Gansu Survey of Children and Families Papers

Document Type

Journal Article

Date of this Version

May 2007

Comments

Copyright The University of Chicago Press. Reprinted from Comparative Education Review, Volume 51, Issue 2, May 2007, pages 131-157.
Publisher URL: http://dx.doi.org/10.1086/512023

Abstract

More than 2 decades of economic reforms have brought great improvements in the quality of life for women and girls in China. Despite these improvements, in some areas, cultural values and norms concerning gender roles and traditional family structures still influence the values attached to sons and daughters and create strong incentives for son preference (Croll 2000; Li and Lavely 2003). The most striking evidence of the priority parents place on sons is demographic: the "missing girls" phenomenon of abnormally masculine sex ratios at birth. This phenomenon has become more extreme in the economic reform period (Banister 2004).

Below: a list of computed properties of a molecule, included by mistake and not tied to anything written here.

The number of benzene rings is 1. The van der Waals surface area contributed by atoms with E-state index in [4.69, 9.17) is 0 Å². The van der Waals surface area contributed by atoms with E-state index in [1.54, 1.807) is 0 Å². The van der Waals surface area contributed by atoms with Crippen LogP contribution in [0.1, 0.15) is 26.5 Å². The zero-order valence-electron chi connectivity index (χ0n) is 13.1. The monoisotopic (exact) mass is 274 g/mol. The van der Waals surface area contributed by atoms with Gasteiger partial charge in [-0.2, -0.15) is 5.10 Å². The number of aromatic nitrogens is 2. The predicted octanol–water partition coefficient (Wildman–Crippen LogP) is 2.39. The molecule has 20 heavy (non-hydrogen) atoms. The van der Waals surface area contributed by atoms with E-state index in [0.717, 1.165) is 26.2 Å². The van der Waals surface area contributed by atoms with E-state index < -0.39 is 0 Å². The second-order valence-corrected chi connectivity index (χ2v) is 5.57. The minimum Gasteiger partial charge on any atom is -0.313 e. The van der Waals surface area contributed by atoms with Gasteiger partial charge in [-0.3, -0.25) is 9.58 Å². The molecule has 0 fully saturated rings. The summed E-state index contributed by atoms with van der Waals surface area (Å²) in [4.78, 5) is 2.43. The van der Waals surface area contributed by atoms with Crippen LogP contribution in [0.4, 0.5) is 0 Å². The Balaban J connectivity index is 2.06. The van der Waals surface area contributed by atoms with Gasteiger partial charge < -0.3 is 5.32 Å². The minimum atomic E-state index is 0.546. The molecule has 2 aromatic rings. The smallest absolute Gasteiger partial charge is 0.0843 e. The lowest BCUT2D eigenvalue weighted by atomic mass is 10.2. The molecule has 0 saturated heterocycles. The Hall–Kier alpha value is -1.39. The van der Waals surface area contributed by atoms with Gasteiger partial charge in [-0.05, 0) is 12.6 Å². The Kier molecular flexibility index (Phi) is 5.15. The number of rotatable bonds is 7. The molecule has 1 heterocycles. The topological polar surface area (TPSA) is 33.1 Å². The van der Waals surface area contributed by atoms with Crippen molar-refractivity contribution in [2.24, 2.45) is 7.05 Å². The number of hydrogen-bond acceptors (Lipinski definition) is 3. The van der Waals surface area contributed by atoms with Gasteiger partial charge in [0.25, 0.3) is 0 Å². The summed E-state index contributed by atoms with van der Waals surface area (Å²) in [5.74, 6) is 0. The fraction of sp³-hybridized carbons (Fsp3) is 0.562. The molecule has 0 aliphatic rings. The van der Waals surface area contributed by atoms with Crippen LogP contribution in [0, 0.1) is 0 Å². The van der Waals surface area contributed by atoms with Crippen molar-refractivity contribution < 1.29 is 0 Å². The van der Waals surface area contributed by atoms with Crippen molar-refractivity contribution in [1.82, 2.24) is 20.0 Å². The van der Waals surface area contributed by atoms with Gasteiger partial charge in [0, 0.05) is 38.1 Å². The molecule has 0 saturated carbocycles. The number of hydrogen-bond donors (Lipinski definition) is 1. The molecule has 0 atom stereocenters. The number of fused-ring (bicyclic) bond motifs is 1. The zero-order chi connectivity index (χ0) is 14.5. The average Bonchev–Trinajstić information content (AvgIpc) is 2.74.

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Date Posted: 21 October 2008

This document has been peer reviewed.